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Q: What are you writing?

A: A novel.

Q: What’s the story?

A: That’s no story. It’s just people, gestures, moments, bits of raptures, fleeting emotions…In short, the greatest story ever told.

Q: Are you in the story?

A: I don’t think so… But then, I’m kind of reading it, and then writing it.

(Waking Life, Richard Linklater, 2001)

1. Two-slit experiment (*):

2. A little knowledge is a dangerous thing.

(*)  The picture and the explanation of the two-slit experiment taken from A brief history of time by Stephen W. Hawking:

‘If electrons are sent through the slits one at a time, one would expect each to pass through one slit or the other, and so behave just if the slit it passed through were the only one there –giving  a uniform distribution on the screen. In reality, however, even when the electrons are sent one at a time, the fringe still appear. Each electron, therefore, must be passing though both slits at the same time!

(…)

One way of visualizing the wave/particle duality is the so-called sum over histories introduced by the American scientist Richard Feynman. In this approach the particle is not supposed to have a single history or path in space-time, as it would in a classical, nonquantum theory. Instead it is supposed to go from A to B by every possible path.’ (emphasis added)

…each of the radical theories about language and thought refutes one of the others in a game of rock-paper-scissors. Differences among languages, the point of pride for Linguistic Determinism, is a headache for Extreme Nativism, which assumes that concepts are innate, hence universal. The precision of word senses, which Extreme Nativism uses to discredit definitions, cast doubt on Radical Pragmatics, which assumes that one’s knowledge of a word is highly malleable. And polysemy, which motivates Radical Pragmatics, spells trouble for Linguistic Determinism, because it shows that thoughts must be much finer-grained than words.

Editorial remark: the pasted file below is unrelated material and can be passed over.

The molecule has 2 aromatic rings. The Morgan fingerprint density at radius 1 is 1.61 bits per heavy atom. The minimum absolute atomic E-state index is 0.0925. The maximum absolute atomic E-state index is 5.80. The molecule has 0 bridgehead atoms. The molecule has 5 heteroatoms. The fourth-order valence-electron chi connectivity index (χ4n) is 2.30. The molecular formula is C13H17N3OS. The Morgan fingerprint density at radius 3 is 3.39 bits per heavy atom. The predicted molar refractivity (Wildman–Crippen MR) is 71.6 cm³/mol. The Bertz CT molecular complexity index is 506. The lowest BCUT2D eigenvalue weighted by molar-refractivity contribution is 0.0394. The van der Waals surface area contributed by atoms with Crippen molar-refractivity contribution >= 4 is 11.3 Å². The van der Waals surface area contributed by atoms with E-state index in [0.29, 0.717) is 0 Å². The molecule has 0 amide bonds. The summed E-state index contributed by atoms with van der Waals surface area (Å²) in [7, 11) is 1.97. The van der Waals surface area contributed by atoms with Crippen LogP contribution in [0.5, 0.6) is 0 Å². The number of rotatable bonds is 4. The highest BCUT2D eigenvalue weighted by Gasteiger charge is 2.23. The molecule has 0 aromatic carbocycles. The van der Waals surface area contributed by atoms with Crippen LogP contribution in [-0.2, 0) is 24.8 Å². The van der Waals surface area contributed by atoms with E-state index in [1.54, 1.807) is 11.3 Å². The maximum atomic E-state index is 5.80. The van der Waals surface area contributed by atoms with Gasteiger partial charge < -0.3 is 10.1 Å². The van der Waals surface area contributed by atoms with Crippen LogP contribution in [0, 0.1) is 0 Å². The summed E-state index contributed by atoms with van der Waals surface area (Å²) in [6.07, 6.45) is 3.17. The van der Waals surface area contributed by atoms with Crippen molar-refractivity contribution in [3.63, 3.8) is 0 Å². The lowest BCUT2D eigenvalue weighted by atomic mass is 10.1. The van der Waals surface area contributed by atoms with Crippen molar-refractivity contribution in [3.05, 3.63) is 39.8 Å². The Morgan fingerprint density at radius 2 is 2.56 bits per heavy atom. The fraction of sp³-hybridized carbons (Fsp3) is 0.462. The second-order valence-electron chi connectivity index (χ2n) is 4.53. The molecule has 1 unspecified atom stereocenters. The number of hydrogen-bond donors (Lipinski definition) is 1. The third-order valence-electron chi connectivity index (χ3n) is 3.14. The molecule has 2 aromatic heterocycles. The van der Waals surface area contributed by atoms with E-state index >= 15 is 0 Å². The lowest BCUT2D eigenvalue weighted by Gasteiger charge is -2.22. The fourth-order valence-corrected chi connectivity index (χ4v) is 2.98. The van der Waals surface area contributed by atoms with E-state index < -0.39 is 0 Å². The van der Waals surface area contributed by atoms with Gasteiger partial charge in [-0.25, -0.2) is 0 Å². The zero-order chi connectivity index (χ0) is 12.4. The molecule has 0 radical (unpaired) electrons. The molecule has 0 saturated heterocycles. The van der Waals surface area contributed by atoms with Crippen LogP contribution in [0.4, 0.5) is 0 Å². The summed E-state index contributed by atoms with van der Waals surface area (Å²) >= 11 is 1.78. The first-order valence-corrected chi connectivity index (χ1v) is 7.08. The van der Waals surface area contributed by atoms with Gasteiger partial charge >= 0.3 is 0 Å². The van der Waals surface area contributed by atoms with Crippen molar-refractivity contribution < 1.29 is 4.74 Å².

The theory of conceptual semantics, which proposes that word senses are mentally represented as expressions in a richer and more abstract language of thought, stands at the center of this circle, compatible with all of the complications. Word meanings can vary across languages because children assemble and fine-tune them from more elementary concepts. They can be precise because the concepts zero in on some aspects of reality and slough off the rest. And they can support our reasoning because they represent lawful aspects of reality –space, time, causality, objects, intentions, and logic– rather than the system of noises that developed in a community to allow them to communicate. Conceptual semantics fits, too, with our commonsense notion that words are not the same as thoughts, and indeed, that much of human wisdom consists of not mistaking one for the other. “Words are wise men’s counters,” wrote Hobbes; “they do but reckon by them; but they are the money of fools.” Centuries later, Siegfried Sassoon invoked a similar association when he wrote: